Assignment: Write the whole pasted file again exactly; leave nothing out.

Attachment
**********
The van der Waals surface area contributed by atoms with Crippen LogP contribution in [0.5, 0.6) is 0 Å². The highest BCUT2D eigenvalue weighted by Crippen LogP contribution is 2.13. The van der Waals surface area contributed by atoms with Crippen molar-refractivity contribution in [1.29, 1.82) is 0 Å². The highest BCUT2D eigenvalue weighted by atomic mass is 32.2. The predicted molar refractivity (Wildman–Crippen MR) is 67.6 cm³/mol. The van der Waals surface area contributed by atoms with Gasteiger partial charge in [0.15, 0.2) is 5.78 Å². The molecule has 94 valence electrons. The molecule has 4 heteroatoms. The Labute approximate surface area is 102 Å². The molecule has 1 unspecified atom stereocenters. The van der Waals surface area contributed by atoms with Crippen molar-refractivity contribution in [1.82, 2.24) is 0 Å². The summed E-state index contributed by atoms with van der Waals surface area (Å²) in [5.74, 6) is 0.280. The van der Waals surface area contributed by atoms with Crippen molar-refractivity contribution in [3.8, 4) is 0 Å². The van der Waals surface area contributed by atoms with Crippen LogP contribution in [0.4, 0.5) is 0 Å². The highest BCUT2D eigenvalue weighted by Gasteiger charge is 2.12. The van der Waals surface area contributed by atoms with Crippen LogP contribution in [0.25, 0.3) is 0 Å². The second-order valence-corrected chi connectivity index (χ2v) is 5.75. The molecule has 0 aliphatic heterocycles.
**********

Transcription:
The van der Waals surface area contributed by atoms with Crippen LogP contribution in [0.5, 0.6) is 0 Å². The highest BCUT2D eigenvalue weighted by Crippen LogP contribution is 2.13. The van der Waals surface area contributed by atoms with Crippen molar-refractivity contribution in [1.29, 1.82) is 0 Å². The highest BCUT2D eigenvalue weighted by atomic mass is 32.2. The predicted molar refractivity (Wildman–Crippen MR) is 67.6 cm³/mol. The van der Waals surface area contributed by atoms with Gasteiger partial charge in [0.15, 0.2) is 5.78 Å². The molecule has 94 valence electrons. The molecule has 4 heteroatoms. The Labute approximate surface area is 102 Å². The molecule has 1 unspecified atom stereocenters. The van der Waals surface area contributed by atoms with Crippen molar-refractivity contribution in [1.82, 2.24) is 0 Å². The summed E-state index contributed by atoms with van der Waals surface area (Å²) in [5.74, 6) is 0.280. The van der Waals surface area contributed by atoms with Crippen molar-refractivity contribution in [3.8, 4) is 0 Å². The van der Waals surface area contributed by atoms with Crippen LogP contribution in [0.4, 0.5) is 0 Å². The highest BCUT2D eigenvalue weighted by Gasteiger charge is 2.12. The van der Waals surface area contributed by atoms with Crippen LogP contribution in [0.25, 0.3) is 0 Å². The second-order valence-corrected chi connectivity index (χ2v) is 5.75. The molecule has 0 aliphatic heterocycles.